Dry indoor air is a common problem in many homes. It tends to be especially prevalent in the winter, as warmer summer air holds more moisture than cooler air. Turning up the heat will make your home feel warmer, but it won’t add any moisture to the air. Since humidity levels are so low, what little moisture is around gets sucked up quickly into the air, and you’re more likely to feel the physical effects of low humidity. The good news is that there’s a simple solution.
Does a Humidifier Help with Dry Air?
Ideally, your home’s humidity level should be somewhere between 40% and 50%, depending on your personal preference. Within this range, you’ll be able to reduce some of the effects that come with dry air, such as respiratory ailments and dry skin. Unfortunately, many homes see indoor humidity levels as low as 25% during the winter months.
There are several things you can do to combat dryness in your home. Adding houseplants and insulating your home to prevent cold air from entering are a few tactics to try. If you’re seeking the simplest and most effective way to restore moisture in your home, using a humidifier is your best option.
Humidifiers add moisture to dry air by dispersing water from a tank throughout the space. A cool mist humidifier can either be ultrasonic or evaporative. In an ultrasonic humidifier, microdroplets are released into the air in a mist. With an evaporative humidifier, the air is drawn in and the water is dispersed by a fan. On the other hand, warm mist humidifiers (also known as vaporizers) heat water to its boiling point and then release it as a vapor, which can raise the temperature of the room.
Which Humidifier Is Best for Dry Air?
While both cool and warm humidifiers can add moisture to the air, there are some factors to consider when determining which humidifier is best for dry air.
All humidifiers should always be kept out of reach of pets and children because they use electricity. When seeking a humidifier for a baby’s room, you’ll want to go with a cool mist humidifier specifically. Since warm mist humidifiers feature boiling water, these devices could be especially hazardous if tipped over.
Cool mist humidifiers won’t add heat to a room, so they’re ideal for year-round use. Evaporative humidifiers are also less likely to create mold or mildew since they don’t lead to over-condensation on floors or surfaces, as the fan propels water instead of allowing it to settle.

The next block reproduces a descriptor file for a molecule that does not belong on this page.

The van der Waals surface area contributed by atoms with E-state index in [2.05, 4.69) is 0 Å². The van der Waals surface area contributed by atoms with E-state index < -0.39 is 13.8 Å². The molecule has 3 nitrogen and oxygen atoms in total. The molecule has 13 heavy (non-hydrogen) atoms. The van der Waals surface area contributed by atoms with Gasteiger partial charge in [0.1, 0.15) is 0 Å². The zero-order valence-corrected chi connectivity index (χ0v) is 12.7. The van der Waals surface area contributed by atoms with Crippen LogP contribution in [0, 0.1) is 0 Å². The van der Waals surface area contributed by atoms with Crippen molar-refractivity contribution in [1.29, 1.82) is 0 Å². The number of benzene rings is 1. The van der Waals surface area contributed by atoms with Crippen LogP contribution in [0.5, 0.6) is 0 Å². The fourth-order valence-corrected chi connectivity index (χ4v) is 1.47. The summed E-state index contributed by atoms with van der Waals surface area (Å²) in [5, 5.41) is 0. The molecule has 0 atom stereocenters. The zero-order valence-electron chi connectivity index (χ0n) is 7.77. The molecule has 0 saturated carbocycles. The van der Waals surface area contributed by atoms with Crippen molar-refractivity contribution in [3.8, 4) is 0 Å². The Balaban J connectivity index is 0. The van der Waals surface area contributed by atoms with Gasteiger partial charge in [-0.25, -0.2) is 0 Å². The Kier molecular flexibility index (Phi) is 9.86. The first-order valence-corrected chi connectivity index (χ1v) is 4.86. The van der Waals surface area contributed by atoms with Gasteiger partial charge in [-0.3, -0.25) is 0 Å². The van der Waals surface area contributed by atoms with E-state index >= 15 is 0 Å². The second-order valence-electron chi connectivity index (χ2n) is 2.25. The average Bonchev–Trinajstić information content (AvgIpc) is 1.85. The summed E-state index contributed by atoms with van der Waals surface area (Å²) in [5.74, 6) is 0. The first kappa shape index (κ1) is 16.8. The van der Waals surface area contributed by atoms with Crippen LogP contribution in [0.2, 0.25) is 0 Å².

The Canopy Humidifier is especially well-suited for dry air because it uses a no-mist technology free from bacteria and particles. It also has unique, mold-inhibiting technology and is dermatologist-recommended for healthy hydration.
Benefits of Using a Humidifier for Dry Air
1. Reduces Respiratory Symptoms
Cold, dry air can worsen symptoms associated with allergies, asthma, bronchitis, and other respiratory ailments. This is because the fluid that hydrates the bronchial tubes tends to evaporate quickly in especially dry conditions. As a result, people with asthma and allergies may experience more persistent irritation in the winter months—but a humidifier can alleviate these issues. Symptoms of bronchitis and sinusitis may also be reduced with a humidifier.
Even if no one in your household has a chronic respiratory illness, it’s common for people to develop congestion, nosebleeds, and other uncomfortable nasal symptoms in the winter. Maintaining proper moisture can offset these symptoms.
Running a humidifier can also keep your nasal passages and respiratory tract well-lubricated. Since the mucus in these areas captures germs, it’s important to keep them hydrated to reduce your risk of cold and flu viruses, as well as other illnesses.
2. Helps Address Skin Irritation
Dry indoor environments are more likely to cause rough, dry skin. People with eczema may experience more frequent or intense flare-ups, and dry air could also worsen existing issues, like atopic dermatitis. Additionally, dry air weakens the skin’s barrier function, leaving you more susceptible to damage when you encounter allergens or other irritants. These issues can be especially concerning for babies, who tend to have sensitive skin.
Both the lower temperature and the lower humidity levels affect your skin in the winter. The rate at which water evaporates from the skin, a process known as transepidermal water loss (TWEL) accelerates in the winter months. Even if you don’t experience skin issues regularly, you may have dry, itchy skin in the winter. Fortunately, running a humidifier to keep your home’s moisture levels between 40% and 50% will help to naturally replenish your skin’s moisture, reducing dryness and the irritation that comes with it.
3. Decreases Static
Static can have you feeling a zap as you touch a door handle or seeing your hair stand on end as you try to comb it. While these are mostly minor annoyances, they can become tiresome throughout the long winter months. A humidifier prevents these issues since static electricity dissipates naturally when the air has ample humidity.